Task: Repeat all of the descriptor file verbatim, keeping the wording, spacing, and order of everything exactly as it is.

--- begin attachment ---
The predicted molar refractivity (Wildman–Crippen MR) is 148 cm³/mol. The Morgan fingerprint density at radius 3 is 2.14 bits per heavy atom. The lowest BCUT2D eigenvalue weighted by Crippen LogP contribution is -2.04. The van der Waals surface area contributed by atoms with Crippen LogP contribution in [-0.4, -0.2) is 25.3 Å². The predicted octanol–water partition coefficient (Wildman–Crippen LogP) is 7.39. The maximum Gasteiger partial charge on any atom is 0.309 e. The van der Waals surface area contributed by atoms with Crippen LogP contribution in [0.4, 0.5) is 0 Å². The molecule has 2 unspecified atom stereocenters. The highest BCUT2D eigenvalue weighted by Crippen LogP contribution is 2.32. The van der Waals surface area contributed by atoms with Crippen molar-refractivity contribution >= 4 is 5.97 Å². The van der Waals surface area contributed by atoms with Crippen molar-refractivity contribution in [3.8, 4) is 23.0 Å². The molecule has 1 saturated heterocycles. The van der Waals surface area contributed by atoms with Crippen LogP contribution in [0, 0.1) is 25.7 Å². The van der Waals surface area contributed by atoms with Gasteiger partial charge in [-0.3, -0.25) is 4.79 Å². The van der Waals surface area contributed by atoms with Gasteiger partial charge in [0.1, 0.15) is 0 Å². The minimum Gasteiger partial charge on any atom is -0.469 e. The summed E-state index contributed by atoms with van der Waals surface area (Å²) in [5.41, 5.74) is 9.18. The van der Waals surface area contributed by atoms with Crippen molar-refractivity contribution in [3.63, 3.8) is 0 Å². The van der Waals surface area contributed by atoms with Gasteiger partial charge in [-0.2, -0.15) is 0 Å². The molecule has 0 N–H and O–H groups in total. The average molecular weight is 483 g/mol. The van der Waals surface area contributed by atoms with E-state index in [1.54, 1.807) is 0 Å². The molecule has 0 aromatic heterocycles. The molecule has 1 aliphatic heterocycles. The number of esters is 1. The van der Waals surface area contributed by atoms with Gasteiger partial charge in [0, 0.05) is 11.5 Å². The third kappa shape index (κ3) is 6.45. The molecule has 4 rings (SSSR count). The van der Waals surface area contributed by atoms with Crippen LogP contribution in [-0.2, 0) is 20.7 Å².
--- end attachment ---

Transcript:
The predicted molar refractivity (Wildman–Crippen MR) is 148 cm³/mol. The Morgan fingerprint density at radius 3 is 2.14 bits per heavy atom. The lowest BCUT2D eigenvalue weighted by Crippen LogP contribution is -2.04. The van der Waals surface area contributed by atoms with Crippen LogP contribution in [-0.4, -0.2) is 25.3 Å². The predicted octanol–water partition coefficient (Wildman–Crippen LogP) is 7.39. The maximum Gasteiger partial charge on any atom is 0.309 e. The van der Waals surface area contributed by atoms with Crippen LogP contribution in [0.4, 0.5) is 0 Å². The molecule has 2 unspecified atom stereocenters. The highest BCUT2D eigenvalue weighted by Crippen LogP contribution is 2.32. The van der Waals surface area contributed by atoms with Crippen molar-refractivity contribution >= 4 is 5.97 Å². The van der Waals surface area contributed by atoms with Crippen molar-refractivity contribution in [3.8, 4) is 23.0 Å². The molecule has 1 saturated heterocycles. The van der Waals surface area contributed by atoms with Crippen LogP contribution in [0, 0.1) is 25.7 Å². The van der Waals surface area contributed by atoms with Gasteiger partial charge in [-0.3, -0.25) is 4.79 Å². The van der Waals surface area contributed by atoms with Gasteiger partial charge in [0.1, 0.15) is 0 Å². The minimum Gasteiger partial charge on any atom is -0.469 e. The summed E-state index contributed by atoms with van der Waals surface area (Å²) in [5.41, 5.74) is 9.18. The van der Waals surface area contributed by atoms with Crippen molar-refractivity contribution in [3.63, 3.8) is 0 Å². The van der Waals surface area contributed by atoms with Gasteiger partial charge in [-0.2, -0.15) is 0 Å². The molecule has 0 N–H and O–H groups in total. The average molecular weight is 483 g/mol. The van der Waals surface area contributed by atoms with E-state index in [1.54, 1.807) is 0 Å². The molecule has 0 aromatic heterocycles. The molecule has 1 aliphatic heterocycles. The number of esters is 1. The van der Waals surface area contributed by atoms with Gasteiger partial charge in [0, 0.05) is 11.5 Å². The third kappa shape index (κ3) is 6.45. The molecule has 4 rings (SSSR count). The van der Waals surface area contributed by atoms with Crippen LogP contribution in [-0.2, 0) is 20.7 Å².